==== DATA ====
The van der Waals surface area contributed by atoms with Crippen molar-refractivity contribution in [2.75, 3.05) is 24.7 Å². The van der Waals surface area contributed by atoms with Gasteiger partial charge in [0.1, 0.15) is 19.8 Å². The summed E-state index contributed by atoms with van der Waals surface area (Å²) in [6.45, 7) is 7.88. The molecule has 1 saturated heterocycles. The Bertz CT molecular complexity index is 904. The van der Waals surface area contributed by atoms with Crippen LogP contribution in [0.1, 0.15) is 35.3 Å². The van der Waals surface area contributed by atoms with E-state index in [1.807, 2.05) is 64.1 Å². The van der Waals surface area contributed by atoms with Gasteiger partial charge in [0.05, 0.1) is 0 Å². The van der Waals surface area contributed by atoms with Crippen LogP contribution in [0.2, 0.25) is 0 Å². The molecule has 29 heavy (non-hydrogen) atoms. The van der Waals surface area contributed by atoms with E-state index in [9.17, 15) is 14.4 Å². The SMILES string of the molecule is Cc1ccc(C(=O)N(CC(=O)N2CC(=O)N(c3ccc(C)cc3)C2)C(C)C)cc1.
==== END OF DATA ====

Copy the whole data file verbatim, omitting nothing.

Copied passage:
The van der Waals surface area contributed by atoms with Crippen molar-refractivity contribution in [2.75, 3.05) is 24.7 Å². The van der Waals surface area contributed by atoms with Gasteiger partial charge in [0.1, 0.15) is 19.8 Å². The summed E-state index contributed by atoms with van der Waals surface area (Å²) in [6.45, 7) is 7.88. The molecule has 1 saturated heterocycles. The Bertz CT molecular complexity index is 904. The van der Waals surface area contributed by atoms with Crippen LogP contribution in [0.1, 0.15) is 35.3 Å². The van der Waals surface area contributed by atoms with E-state index in [1.807, 2.05) is 64.1 Å². The van der Waals surface area contributed by atoms with Gasteiger partial charge in [0.05, 0.1) is 0 Å². The van der Waals surface area contributed by atoms with Crippen LogP contribution in [0.2, 0.25) is 0 Å². The molecule has 29 heavy (non-hydrogen) atoms. The van der Waals surface area contributed by atoms with E-state index in [9.17, 15) is 14.4 Å². The SMILES string of the molecule is Cc1ccc(C(=O)N(CC(=O)N2CC(=O)N(c3ccc(C)cc3)C2)C(C)C)cc1.